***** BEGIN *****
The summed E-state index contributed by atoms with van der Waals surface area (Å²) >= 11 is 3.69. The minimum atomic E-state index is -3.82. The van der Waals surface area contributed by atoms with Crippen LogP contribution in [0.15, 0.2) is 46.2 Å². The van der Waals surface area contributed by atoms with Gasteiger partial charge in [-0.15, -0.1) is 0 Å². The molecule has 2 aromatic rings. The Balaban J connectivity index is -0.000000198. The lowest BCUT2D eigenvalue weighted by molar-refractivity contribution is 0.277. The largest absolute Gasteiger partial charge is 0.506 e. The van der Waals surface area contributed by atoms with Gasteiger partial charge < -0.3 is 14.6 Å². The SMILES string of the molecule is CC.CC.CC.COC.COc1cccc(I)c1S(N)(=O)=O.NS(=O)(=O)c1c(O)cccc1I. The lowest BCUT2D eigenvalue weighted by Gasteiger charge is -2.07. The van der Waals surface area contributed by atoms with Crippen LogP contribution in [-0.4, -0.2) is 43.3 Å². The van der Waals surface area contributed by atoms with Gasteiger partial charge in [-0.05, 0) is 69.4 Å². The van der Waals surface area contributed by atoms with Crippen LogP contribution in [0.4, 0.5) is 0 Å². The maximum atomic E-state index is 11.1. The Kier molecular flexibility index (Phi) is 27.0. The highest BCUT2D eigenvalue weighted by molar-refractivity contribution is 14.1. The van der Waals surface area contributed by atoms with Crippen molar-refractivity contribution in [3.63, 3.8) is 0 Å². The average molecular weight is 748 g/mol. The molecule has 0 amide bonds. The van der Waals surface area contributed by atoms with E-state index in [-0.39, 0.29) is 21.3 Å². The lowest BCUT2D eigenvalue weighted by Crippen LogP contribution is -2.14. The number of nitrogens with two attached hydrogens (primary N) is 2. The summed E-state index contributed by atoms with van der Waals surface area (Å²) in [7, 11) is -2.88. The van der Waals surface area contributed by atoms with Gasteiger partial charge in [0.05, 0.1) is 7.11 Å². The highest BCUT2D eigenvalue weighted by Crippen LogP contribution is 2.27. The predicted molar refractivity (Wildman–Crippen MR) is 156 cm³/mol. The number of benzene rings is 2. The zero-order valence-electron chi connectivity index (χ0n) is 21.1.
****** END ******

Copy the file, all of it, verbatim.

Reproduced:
The summed E-state index contributed by atoms with van der Waals surface area (Å²) >= 11 is 3.69. The minimum atomic E-state index is -3.82. The van der Waals surface area contributed by atoms with Crippen LogP contribution in [0.15, 0.2) is 46.2 Å². The van der Waals surface area contributed by atoms with Gasteiger partial charge in [-0.15, -0.1) is 0 Å². The molecule has 2 aromatic rings. The Balaban J connectivity index is -0.000000198. The lowest BCUT2D eigenvalue weighted by molar-refractivity contribution is 0.277. The largest absolute Gasteiger partial charge is 0.506 e. The van der Waals surface area contributed by atoms with Gasteiger partial charge < -0.3 is 14.6 Å². The SMILES string of the molecule is CC.CC.CC.COC.COc1cccc(I)c1S(N)(=O)=O.NS(=O)(=O)c1c(O)cccc1I. The lowest BCUT2D eigenvalue weighted by Gasteiger charge is -2.07. The van der Waals surface area contributed by atoms with Crippen LogP contribution in [-0.4, -0.2) is 43.3 Å². The van der Waals surface area contributed by atoms with Gasteiger partial charge in [-0.05, 0) is 69.4 Å². The van der Waals surface area contributed by atoms with Crippen LogP contribution in [0.4, 0.5) is 0 Å². The maximum atomic E-state index is 11.1. The Kier molecular flexibility index (Phi) is 27.0. The highest BCUT2D eigenvalue weighted by molar-refractivity contribution is 14.1. The van der Waals surface area contributed by atoms with Crippen molar-refractivity contribution in [3.63, 3.8) is 0 Å². The average molecular weight is 748 g/mol. The molecule has 0 amide bonds. The van der Waals surface area contributed by atoms with E-state index in [-0.39, 0.29) is 21.3 Å². The lowest BCUT2D eigenvalue weighted by Crippen LogP contribution is -2.14. The number of nitrogens with two attached hydrogens (primary N) is 2. The summed E-state index contributed by atoms with van der Waals surface area (Å²) in [7, 11) is -2.88. The van der Waals surface area contributed by atoms with Gasteiger partial charge in [0.05, 0.1) is 7.11 Å². The highest BCUT2D eigenvalue weighted by Crippen LogP contribution is 2.27. The predicted molar refractivity (Wildman–Crippen MR) is 156 cm³/mol. The number of benzene rings is 2. The zero-order valence-electron chi connectivity index (χ0n) is 21.1.